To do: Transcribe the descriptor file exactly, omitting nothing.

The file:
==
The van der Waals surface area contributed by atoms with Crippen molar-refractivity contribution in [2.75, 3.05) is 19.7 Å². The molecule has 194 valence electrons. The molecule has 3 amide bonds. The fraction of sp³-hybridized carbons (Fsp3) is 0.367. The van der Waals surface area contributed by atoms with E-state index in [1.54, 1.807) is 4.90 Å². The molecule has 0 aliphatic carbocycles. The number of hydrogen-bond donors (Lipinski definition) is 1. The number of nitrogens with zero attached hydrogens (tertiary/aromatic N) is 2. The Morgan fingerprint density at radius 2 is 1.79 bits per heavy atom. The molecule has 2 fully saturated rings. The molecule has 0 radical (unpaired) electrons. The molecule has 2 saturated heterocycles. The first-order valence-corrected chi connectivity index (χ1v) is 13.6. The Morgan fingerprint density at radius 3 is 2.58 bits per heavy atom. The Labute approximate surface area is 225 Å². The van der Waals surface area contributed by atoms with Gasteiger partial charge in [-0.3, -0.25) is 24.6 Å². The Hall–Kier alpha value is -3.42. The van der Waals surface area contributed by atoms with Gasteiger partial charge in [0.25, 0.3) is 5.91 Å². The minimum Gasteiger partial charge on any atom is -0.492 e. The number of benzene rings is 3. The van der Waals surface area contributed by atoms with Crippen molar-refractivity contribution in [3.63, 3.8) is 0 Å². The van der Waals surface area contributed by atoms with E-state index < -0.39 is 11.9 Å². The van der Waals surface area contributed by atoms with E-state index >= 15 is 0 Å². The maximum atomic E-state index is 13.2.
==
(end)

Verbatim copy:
The van der Waals surface area contributed by atoms with Crippen molar-refractivity contribution in [2.75, 3.05) is 19.7 Å². The molecule has 194 valence electrons. The molecule has 3 amide bonds. The fraction of sp³-hybridized carbons (Fsp3) is 0.367. The van der Waals surface area contributed by atoms with E-state index in [1.54, 1.807) is 4.90 Å². The molecule has 0 aliphatic carbocycles. The number of hydrogen-bond donors (Lipinski definition) is 1. The number of nitrogens with zero attached hydrogens (tertiary/aromatic N) is 2. The Morgan fingerprint density at radius 2 is 1.79 bits per heavy atom. The molecule has 2 fully saturated rings. The molecule has 0 radical (unpaired) electrons. The molecule has 2 saturated heterocycles. The first-order valence-corrected chi connectivity index (χ1v) is 13.6. The Morgan fingerprint density at radius 3 is 2.58 bits per heavy atom. The Labute approximate surface area is 225 Å². The van der Waals surface area contributed by atoms with Gasteiger partial charge in [-0.3, -0.25) is 24.6 Å². The Hall–Kier alpha value is -3.42. The van der Waals surface area contributed by atoms with Gasteiger partial charge in [0.25, 0.3) is 5.91 Å². The minimum Gasteiger partial charge on any atom is -0.492 e. The number of benzene rings is 3. The van der Waals surface area contributed by atoms with Crippen molar-refractivity contribution in [3.63, 3.8) is 0 Å². The van der Waals surface area contributed by atoms with E-state index < -0.39 is 11.9 Å². The van der Waals surface area contributed by atoms with E-state index >= 15 is 0 Å². The maximum atomic E-state index is 13.2.